Hao Liu, MD1, Li Lin, MS2, Donglin Wang, PhD2, Huikai Xie, Prof3, Luyao Wang, PhD4, Guoxin Li, Prof1. 1Nanfang Hospital, Southern Medical University, Guangzhou, China, 2Wuxi WiO Technologies Co., Ltd., Wuxi, China, 3University of Florida, Gainesville, Florida, USA, 4School for Radiological and interdisciplinary Sciences (RAD-X), Soochow University, Suzhou, China
Background: Accurate evaluation of lymph node metastases is critical for staging gastric cancer and thereby guiding treatment strategies. Currently routine clinical approaches involve the surgical disruption and removed lymphoid nodes for histological analysis. While these techniques have limitations in the sensitivity to detect very small metastatic deposits, improvements need to be made to better assess the micro-architecture of lymph nodes, minimize or eliminate lymphatic disruption complications, and provide immediate and accurate intraoperative feedback for in vivo cancer staging to better guide surgery. In contrast to all other imaging techniques that either require resection, bisection, and disruption of lymph nodes, or offer insufficient resolution to visualize morphology in situ, micro-electro-mechanical system (MEMS)-based three-dimensional optical coherence tomography (3-D MEMS OCT) imaging can be performed through the intact capsule of surgically-exposed lymph nodes that can remain in situ.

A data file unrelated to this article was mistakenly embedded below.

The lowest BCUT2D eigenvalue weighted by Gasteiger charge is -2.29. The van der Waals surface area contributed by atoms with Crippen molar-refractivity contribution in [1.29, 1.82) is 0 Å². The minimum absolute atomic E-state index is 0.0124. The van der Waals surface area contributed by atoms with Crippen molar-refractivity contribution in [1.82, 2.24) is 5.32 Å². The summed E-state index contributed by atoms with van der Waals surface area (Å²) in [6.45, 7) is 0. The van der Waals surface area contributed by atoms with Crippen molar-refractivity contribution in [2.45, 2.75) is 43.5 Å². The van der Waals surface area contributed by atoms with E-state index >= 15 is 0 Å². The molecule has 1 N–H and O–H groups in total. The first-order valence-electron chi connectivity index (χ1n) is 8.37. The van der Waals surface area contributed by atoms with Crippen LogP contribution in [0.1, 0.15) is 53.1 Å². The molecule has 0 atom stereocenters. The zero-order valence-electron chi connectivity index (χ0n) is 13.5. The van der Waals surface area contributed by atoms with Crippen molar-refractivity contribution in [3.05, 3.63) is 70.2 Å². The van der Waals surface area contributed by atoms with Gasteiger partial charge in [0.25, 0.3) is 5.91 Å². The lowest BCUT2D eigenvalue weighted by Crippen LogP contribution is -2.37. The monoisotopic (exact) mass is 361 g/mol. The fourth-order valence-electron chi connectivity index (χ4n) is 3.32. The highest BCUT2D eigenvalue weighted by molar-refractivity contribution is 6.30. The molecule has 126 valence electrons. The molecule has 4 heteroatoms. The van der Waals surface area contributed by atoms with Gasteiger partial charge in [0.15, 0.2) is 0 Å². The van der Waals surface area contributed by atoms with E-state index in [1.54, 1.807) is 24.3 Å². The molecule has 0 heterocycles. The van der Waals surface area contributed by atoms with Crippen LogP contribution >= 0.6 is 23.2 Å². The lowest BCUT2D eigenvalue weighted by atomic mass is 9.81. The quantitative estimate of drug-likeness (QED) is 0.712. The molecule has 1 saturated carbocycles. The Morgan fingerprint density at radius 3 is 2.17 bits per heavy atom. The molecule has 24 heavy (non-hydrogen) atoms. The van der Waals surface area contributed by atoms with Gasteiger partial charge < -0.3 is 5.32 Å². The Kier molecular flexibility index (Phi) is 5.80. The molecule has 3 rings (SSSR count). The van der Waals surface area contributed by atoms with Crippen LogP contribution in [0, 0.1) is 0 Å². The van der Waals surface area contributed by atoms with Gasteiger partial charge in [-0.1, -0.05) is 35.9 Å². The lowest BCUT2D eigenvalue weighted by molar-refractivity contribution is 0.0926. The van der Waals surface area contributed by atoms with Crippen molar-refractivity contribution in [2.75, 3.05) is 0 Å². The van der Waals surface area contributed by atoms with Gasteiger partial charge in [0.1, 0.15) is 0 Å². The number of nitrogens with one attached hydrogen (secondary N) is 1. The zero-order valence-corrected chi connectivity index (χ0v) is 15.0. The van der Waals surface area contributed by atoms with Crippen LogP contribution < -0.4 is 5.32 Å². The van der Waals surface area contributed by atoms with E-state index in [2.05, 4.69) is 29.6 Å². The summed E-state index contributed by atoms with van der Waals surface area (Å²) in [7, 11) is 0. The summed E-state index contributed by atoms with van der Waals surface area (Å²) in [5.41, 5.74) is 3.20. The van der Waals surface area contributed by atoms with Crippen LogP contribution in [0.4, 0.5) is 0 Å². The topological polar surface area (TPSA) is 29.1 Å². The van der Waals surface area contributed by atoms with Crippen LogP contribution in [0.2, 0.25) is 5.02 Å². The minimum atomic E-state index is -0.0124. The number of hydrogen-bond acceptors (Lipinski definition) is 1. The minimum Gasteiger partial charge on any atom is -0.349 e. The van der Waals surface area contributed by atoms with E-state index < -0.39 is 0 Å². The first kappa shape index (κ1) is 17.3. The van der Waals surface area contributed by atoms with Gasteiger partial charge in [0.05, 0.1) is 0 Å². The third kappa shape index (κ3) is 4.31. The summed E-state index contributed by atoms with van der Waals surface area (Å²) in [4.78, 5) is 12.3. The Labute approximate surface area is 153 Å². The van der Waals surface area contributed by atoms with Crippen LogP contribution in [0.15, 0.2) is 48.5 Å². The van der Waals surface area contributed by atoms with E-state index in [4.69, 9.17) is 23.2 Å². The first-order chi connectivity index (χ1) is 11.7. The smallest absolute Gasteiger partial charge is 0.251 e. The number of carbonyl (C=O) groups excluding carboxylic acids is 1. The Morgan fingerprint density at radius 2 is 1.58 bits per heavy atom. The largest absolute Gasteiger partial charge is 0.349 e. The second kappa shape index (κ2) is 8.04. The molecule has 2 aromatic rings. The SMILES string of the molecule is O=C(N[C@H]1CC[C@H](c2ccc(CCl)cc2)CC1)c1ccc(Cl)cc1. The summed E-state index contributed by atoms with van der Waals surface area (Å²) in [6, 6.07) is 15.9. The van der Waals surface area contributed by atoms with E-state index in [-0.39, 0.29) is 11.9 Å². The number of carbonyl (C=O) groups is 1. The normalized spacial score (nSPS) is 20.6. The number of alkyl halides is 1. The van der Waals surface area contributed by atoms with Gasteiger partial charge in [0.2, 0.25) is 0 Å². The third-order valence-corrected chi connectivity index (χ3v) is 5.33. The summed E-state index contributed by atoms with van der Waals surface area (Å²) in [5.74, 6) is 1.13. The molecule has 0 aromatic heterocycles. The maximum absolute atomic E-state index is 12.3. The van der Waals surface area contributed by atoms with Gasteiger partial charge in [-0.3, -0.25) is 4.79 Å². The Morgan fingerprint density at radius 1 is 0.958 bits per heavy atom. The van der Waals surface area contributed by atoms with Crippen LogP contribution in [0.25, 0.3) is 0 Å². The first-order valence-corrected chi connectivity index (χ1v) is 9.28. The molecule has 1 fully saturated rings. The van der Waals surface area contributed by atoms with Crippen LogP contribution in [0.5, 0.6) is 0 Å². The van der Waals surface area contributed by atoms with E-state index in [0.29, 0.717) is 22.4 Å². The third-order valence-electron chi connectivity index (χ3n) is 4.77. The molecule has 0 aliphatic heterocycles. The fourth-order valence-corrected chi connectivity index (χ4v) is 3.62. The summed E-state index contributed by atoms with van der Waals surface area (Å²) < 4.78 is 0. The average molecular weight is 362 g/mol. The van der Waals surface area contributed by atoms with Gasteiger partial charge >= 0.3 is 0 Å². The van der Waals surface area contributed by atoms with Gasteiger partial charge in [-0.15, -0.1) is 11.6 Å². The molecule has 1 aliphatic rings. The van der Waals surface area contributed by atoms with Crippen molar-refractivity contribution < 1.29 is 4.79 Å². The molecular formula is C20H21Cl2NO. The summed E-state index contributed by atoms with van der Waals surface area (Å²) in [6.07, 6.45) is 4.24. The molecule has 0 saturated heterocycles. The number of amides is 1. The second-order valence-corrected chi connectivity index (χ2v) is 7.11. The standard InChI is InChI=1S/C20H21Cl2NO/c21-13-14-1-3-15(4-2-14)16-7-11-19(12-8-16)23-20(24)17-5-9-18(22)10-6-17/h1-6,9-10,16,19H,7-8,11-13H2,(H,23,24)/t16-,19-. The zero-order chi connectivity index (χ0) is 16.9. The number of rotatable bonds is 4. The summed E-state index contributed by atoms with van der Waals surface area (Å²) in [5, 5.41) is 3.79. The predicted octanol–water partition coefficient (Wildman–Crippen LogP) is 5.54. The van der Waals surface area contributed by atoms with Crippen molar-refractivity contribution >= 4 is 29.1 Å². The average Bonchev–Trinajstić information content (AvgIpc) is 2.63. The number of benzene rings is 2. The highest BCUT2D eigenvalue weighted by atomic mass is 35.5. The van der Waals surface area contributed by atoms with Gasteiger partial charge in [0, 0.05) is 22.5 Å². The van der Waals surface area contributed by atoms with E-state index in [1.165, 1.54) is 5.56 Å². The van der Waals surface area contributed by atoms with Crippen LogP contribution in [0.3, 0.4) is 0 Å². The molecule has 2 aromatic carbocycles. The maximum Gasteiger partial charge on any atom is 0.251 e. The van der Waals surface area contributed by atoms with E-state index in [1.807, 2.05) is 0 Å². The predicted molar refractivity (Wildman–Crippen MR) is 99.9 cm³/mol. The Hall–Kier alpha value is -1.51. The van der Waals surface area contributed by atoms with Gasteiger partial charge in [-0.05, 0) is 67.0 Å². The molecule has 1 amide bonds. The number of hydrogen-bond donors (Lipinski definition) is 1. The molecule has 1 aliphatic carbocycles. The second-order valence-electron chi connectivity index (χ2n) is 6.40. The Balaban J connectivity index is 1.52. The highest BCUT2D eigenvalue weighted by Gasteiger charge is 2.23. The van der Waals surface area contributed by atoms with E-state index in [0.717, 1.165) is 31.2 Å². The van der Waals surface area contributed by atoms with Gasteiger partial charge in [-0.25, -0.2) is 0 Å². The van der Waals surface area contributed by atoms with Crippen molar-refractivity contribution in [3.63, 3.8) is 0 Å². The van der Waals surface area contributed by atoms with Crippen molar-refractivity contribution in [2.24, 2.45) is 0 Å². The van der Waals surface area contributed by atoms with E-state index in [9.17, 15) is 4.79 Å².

Methods: A unique MEMS optical scanning technique was used to make miniature OCT probes that can facilitate intraoperative utility. We evaluated the use of 3-D MEMS OCT, a high-resolution, noninvasive, label-free imaging modality for the intraoperative assessment of lymph node for gastric cancer. The ROC curve of diagnostic study was used to analyze intraoperative OCT lymph node images for presence of metastasis, using postoperative pathologic result of formalin-fixed paraffin embedded (FFPE) sections of harvested lymphoid nodes as the gold standard.
Results: Our preliminary findings suggest that intraoperative OCT imaging of lymph nodes using the MEMS OCT probe is an appropriate, label-free, non-invasive, real time alternative to the histological analysis of FFPE sections, potentially offering faster interpretation and results to empower superior intraoperative decision-making.
Conclusions: Intraoperative OCT enabled by MEMS technology has strong potential to supplement current gold standard diagnostic technique with real-time in situ assessment of lymph nodes micro-structural changes for intraoperative staging of cancer, and thus guide surgical treatment strategies.
Presented at the SAGES 2017 Annual Meeting in Houston, TX.
Abstract ID: 80077
Program Number: P428
Presentation Session: Poster (Non CME)
Presentation Type: Poster